Prometheus V2 Hot End - User Guide

Table of Contents

    1. User Guide
      1. Melt Zone Length Configuration
      2. Transition-Zone Length Configuration
      3. Bowden Users
      4. Cold-Zone Length Configuration
      5. Printing Temperatures
      6. Part Cooling
      7. Cleaning the 1-piece Nozzle
      8. V2 Nozzle Identification
      9. Troubleshooting
        1. Underextrusion
        2. Overextrusion
        3. Oozing
        4. Delamination
        5. Jamming
        6. CAD Drawings
          1. Prometheus V2 Hot End

        User Guide

        Here are some general tips for printing with Prometheus and customizing the thermal zones according to your specific needs. Enjoy!

        The image below illustrates the thermal zones of Prometheus V2:

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        Melt-Zone (MZ) Length Configuration

        This is the first thermal zone configured in the assembly. The Melt-Zone (MZ) length parameter has the most significant impact on the maximum feed rate (extrusion rate) of the hot end. In general, the max feed rate is proportional to the MZ length so a longer MZ means that the hot end can melt and extrude plastic faster. However, there are other tradeoffs involved in lengthening the MZ.

        These affects of MZ length on performance are outlined in the table below:

         Change in MZ Length Maximum Feed Rate "Ooze" (stringing) Extrusion/Retraction Responsiveness
        Longer Increased Increased Decreased
        Shorter Decreased Decreased Increased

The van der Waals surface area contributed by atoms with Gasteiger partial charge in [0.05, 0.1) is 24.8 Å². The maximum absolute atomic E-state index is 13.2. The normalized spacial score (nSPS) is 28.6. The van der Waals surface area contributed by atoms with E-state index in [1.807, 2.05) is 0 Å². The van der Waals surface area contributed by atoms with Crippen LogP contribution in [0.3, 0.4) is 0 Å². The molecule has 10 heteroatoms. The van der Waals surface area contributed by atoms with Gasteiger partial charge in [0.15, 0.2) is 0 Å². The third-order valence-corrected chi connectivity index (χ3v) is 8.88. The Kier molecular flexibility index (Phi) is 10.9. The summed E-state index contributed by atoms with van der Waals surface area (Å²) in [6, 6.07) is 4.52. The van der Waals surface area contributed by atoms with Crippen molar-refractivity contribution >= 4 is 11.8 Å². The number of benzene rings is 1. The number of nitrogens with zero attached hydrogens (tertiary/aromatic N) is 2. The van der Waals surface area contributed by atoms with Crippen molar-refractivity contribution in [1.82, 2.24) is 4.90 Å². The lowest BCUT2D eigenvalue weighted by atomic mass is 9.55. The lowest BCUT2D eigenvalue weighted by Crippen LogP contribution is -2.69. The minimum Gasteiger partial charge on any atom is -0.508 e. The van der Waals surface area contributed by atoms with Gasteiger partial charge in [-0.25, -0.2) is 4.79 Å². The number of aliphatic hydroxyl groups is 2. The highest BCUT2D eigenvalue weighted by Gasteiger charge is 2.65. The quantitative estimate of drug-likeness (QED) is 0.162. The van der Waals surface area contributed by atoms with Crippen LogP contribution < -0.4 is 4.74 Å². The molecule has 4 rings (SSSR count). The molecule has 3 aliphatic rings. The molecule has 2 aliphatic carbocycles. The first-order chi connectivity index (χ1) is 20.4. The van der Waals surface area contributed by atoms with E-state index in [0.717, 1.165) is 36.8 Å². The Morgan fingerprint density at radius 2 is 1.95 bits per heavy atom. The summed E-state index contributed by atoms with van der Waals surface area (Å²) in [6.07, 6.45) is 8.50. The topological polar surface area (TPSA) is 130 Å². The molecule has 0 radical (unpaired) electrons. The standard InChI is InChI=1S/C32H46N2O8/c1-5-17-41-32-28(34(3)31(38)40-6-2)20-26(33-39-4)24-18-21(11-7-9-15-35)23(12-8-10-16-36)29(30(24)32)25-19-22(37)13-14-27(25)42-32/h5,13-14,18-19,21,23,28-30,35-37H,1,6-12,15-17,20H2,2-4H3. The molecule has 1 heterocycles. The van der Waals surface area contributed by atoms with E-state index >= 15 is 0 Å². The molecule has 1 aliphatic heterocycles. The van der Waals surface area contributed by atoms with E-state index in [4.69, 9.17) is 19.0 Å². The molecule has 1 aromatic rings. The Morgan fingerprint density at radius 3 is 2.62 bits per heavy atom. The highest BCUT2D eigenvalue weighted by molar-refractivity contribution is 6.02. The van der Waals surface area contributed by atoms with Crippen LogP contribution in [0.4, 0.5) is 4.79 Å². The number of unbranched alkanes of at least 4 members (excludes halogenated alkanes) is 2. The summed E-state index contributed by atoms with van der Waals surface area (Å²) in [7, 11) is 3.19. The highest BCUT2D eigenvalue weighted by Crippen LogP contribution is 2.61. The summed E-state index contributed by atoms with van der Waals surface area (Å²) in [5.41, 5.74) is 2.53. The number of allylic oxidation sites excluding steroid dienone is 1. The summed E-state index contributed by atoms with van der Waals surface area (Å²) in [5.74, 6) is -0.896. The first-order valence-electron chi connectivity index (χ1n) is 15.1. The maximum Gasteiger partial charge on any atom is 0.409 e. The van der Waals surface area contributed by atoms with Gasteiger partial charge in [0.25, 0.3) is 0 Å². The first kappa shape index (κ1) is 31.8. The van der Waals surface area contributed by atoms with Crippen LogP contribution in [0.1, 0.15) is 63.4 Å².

The primary advantage of a longer MZ is a higher maximum feed rate. If you want to print thicker layers at higher speeds then you should assemble your Prometheus with a longer MZ.

        The table below lists the recommended standard MZ length configurations for each nozzle size:

         Nozzle Orifice Size Recommended MZ Length # of Hex Nuts below the Heater Block
        0.3 mm 12 mm 1
        0.4 mm  16 mm 2
        0.6 mm 20 mm 3
        1.0 mm 24 mm 4
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        Transition-Zone (TZ) Length Configuration

        This is the next thermal zone that is assembled. The Transition-Zone (TZ) length parameter has the most significant impact on the reliability of the hot end. In general, the friction in the hot end is proportional to the length of the TZ so a short TZ will result in the lowest internal friction and therefore the most reliable "jam-free" printing. However, just like the MZ, there are tradeoffs involved here too.

        These affects of TZ length on performance are outlined in the table below:

         Change in TZ Length Friction Heat Loss to Cold-Zone Temperature Stability Maximum Retract Length Maximum Feed Rate
        Longer Increased Decreased Slightly Increased Increased Slightly Increased